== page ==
In my project there is a dependency on a static library (just called
libsomething from now on) from a 3rd party. Recently,
libsomething has become available in another version. My task is to provide my software with support for the old and the new version. Only one version of
libsomething is used at run-time at any given time, but which version this is should be configurable between program runs.
I am using MSVC2005 on WinXP, a secondary objective is to become prepared to switch over to Linux and GCC.
Since both versions of
libsomething are using the same symbols, linking them both into my executable is out of the question as the symbols of both versions are going to clash all over at link-time.
While I could create two executables (one linking against the old version, the other one using the new version), I cannot implement a decision on which executable to call in the final deployment environment (legacy reasons).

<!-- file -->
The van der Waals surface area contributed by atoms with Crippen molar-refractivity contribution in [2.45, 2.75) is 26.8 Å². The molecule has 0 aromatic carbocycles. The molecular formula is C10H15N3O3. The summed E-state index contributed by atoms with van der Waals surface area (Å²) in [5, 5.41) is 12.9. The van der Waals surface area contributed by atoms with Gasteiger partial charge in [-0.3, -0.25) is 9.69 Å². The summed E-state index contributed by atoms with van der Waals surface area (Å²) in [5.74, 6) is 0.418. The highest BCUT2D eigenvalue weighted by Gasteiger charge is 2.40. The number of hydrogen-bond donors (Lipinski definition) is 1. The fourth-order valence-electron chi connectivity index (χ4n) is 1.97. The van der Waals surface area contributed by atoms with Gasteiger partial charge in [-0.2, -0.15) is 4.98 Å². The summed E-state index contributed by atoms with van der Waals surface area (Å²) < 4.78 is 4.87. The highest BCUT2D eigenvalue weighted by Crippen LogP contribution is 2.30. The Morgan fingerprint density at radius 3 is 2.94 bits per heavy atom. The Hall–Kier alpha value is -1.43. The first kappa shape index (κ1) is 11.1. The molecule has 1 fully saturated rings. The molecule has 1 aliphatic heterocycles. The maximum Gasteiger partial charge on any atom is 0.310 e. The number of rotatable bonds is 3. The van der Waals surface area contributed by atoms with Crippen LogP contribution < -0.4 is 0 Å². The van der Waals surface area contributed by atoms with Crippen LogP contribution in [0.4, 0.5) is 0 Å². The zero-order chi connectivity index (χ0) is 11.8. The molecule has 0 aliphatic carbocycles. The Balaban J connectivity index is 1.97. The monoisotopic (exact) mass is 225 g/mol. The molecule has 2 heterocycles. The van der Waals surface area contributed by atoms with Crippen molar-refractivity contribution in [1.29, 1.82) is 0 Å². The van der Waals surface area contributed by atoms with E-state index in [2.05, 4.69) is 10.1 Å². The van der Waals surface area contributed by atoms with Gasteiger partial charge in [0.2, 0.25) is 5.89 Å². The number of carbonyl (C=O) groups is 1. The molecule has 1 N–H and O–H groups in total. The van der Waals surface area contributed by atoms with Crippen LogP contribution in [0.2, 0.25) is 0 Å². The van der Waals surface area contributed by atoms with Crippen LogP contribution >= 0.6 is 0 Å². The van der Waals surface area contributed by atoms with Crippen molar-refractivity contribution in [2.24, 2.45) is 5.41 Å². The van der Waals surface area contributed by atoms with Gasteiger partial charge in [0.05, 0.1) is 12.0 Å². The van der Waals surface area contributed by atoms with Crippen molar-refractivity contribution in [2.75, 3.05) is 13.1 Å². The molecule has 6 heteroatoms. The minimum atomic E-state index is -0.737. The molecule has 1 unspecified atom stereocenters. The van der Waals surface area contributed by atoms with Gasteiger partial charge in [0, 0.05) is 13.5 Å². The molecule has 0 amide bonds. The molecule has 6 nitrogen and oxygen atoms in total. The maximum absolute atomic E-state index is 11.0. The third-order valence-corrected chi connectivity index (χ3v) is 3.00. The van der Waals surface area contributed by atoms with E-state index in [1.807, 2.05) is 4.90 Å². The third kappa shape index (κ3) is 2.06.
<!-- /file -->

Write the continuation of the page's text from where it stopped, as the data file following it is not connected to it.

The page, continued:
I came up with the idea of creating a dynamic library wrapper for each version of
libsomething and linking them at run-time depending on some config file. With MSCV, this would mean going down the road of using
GetProcAddress(), etc., while on Linux I would have to use
I understand that using
libtldl) is wrapping this platform-dependency for using shared libraries. Is this an appropriate path to follow? Are there better (or, at least, different) ways? Do alternatives for
libtldl exist as open-source?